Teacher Preparation Expanding, Policies Improving

August 11th, 2011

Category: Policy and Practice

Nearly one-third of new teacher hires throughout America (compared to 15% in Delaware) are trained by alternative certification programs, according to a recently released report by the National Center for Alternative Certification.  These programs, which bypass traditional higher education preparation routes, recruit and select talented individuals interested in taking their diverse experiences into the classroom while providing them with the necessary pedagogical training to be successful.

Alternative routes to teacher certification are not new to Delaware; before 2009, there were multiple programs that operated in the state.  However, over the past few years, Delaware has expanded access to national providers with promising results, including Teach For America and the Delaware Teaching Fellows.  These organizations are a critical component of our Race to the Top goal of increasing access among our high-needs students to highly-effective educators. 

Several school districts allocated funds in their Race to the Top plans to forge partnerships with these national best practice providers within their district:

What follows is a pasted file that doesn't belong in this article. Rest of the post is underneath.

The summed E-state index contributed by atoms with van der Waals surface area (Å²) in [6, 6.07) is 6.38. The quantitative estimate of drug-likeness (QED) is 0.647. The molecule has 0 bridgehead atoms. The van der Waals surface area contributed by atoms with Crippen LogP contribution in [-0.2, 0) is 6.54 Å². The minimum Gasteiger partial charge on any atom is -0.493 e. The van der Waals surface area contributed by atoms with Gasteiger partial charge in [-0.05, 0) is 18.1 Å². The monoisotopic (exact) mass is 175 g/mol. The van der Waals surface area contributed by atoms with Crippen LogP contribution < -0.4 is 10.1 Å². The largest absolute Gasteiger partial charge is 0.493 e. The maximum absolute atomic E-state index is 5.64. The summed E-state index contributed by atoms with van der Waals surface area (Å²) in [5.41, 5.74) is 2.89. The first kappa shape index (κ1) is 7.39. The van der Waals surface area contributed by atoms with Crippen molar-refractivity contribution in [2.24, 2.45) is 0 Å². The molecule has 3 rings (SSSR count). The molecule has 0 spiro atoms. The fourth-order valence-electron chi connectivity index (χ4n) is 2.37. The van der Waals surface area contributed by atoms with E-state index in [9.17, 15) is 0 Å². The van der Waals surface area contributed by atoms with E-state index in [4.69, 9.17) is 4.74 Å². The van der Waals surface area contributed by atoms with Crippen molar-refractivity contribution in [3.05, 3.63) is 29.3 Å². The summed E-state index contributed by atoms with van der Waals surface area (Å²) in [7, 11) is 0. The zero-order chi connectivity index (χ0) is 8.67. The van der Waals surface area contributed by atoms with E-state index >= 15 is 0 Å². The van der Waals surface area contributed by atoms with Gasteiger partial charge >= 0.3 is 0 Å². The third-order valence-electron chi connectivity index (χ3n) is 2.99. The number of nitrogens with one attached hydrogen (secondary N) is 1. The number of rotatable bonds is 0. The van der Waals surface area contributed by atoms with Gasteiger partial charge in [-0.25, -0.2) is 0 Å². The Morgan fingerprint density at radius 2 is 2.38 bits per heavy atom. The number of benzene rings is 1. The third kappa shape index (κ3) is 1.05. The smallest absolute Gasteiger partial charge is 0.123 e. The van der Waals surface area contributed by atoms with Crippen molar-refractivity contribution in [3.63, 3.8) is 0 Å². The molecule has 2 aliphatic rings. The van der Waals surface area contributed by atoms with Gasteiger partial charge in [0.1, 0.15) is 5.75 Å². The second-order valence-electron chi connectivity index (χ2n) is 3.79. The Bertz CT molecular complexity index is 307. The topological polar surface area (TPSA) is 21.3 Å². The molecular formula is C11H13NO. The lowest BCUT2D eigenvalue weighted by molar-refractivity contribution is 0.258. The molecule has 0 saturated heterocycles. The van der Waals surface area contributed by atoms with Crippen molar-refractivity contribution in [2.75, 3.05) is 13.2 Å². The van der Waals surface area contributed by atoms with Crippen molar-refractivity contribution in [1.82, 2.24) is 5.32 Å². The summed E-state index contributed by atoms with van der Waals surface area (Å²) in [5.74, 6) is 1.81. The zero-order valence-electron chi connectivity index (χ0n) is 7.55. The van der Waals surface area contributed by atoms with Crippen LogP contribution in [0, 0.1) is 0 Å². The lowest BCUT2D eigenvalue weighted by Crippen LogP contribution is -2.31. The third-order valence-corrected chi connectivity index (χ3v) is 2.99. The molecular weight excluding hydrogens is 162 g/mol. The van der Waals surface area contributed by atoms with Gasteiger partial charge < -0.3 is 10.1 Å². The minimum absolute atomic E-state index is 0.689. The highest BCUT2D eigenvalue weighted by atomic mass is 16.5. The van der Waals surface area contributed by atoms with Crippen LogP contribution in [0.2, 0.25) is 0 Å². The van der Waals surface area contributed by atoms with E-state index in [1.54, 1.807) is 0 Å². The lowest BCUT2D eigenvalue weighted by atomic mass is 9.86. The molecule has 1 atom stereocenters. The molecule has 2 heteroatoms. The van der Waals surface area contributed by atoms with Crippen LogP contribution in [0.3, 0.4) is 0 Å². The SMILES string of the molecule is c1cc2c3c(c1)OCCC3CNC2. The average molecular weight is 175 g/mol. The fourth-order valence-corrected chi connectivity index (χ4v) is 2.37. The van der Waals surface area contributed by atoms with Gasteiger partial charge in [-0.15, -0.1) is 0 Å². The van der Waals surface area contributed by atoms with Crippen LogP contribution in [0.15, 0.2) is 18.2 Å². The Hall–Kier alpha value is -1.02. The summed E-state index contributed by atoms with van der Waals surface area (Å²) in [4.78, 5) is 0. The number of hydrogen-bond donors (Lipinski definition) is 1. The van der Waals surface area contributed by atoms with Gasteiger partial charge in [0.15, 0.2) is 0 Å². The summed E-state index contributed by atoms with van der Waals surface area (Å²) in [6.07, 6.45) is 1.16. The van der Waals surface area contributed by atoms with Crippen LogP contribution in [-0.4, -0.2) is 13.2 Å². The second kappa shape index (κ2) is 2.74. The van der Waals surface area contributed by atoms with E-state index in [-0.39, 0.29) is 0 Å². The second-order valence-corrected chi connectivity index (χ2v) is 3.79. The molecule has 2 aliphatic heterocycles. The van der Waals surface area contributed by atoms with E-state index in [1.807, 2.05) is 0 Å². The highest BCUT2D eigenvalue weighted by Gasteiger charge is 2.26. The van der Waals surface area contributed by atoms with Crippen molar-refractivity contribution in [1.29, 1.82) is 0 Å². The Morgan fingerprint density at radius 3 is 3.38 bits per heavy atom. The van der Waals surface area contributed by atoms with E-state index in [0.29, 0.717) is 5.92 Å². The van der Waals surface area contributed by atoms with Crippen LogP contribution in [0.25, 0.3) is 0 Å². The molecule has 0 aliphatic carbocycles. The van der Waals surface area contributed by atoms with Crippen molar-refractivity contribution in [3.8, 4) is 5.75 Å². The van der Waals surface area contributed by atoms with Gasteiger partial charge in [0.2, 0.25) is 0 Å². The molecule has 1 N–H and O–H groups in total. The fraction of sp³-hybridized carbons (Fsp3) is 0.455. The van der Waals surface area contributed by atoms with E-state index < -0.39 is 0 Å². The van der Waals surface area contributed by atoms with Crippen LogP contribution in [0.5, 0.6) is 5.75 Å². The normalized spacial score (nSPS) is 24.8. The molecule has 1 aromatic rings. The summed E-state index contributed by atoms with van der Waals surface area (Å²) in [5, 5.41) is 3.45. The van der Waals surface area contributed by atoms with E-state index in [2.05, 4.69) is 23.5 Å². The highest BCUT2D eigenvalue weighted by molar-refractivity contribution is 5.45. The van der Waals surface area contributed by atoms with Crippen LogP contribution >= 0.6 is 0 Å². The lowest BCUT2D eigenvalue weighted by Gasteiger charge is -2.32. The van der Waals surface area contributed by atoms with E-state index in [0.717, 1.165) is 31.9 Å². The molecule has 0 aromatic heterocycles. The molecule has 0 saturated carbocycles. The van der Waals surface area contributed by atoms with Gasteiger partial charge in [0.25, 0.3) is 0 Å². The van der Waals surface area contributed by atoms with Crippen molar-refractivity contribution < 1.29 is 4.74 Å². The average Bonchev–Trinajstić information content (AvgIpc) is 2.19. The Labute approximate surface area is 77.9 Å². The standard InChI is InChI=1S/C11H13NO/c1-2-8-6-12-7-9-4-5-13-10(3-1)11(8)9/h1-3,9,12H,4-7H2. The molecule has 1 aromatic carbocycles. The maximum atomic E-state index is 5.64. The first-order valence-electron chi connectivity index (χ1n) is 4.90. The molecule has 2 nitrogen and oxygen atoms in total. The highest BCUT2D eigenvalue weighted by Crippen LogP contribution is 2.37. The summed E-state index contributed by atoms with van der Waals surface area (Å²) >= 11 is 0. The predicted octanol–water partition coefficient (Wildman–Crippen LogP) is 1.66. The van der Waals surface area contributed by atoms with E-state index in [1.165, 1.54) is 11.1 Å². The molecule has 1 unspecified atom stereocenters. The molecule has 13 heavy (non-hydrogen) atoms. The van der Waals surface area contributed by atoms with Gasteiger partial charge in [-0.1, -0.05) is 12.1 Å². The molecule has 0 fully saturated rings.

• $380,438 has been allocated to the Delaware Teaching Fellows from five districts, including Capital, Christina, Indian River, Laurel, and Woodbridge; and
  • Additional districts have allocated funds to programs that produce highly-effective educators, which could include those from both traditional and alternate routes.

In addition to opening up our doors to these highly-effective programs, the State Board of Education will consider regulations later this month that will allow approved providers to train and certify their candidates without going through higher education institutions.  This is a critical step towards ensuring these programs are sustained long-term by providing them the freedom to train and support their candidates as they see fit, and aligns with the direction federal  and other leading state policies are moving. 

We welcome these programs, and corresponding policy changes, into our state.  It is our hope that districts take advantage of the extra funds to develop strong partnerships with these programs, analyze what practices make these programs successful (potentially influencing current district practices), and choose to sustain these programs within their district after Race to the top funding is removed. 

Related Topics: , , ,

Brett Turner




More from: Policy and Practice

Reasons to Be Optimistic about the Wilmington Learning Collaborative

October 8th, 2022

Author: Paul Herdman

Supporting Delaware’s Students in the Wake of COVID

September 27th, 2022

Author: Paul Herdman

Family Stability and Children’s Development: Why Paid Family Medical Leave for All Workers Makes Sense

June 3rd, 2021

Author: Kelsey Mensch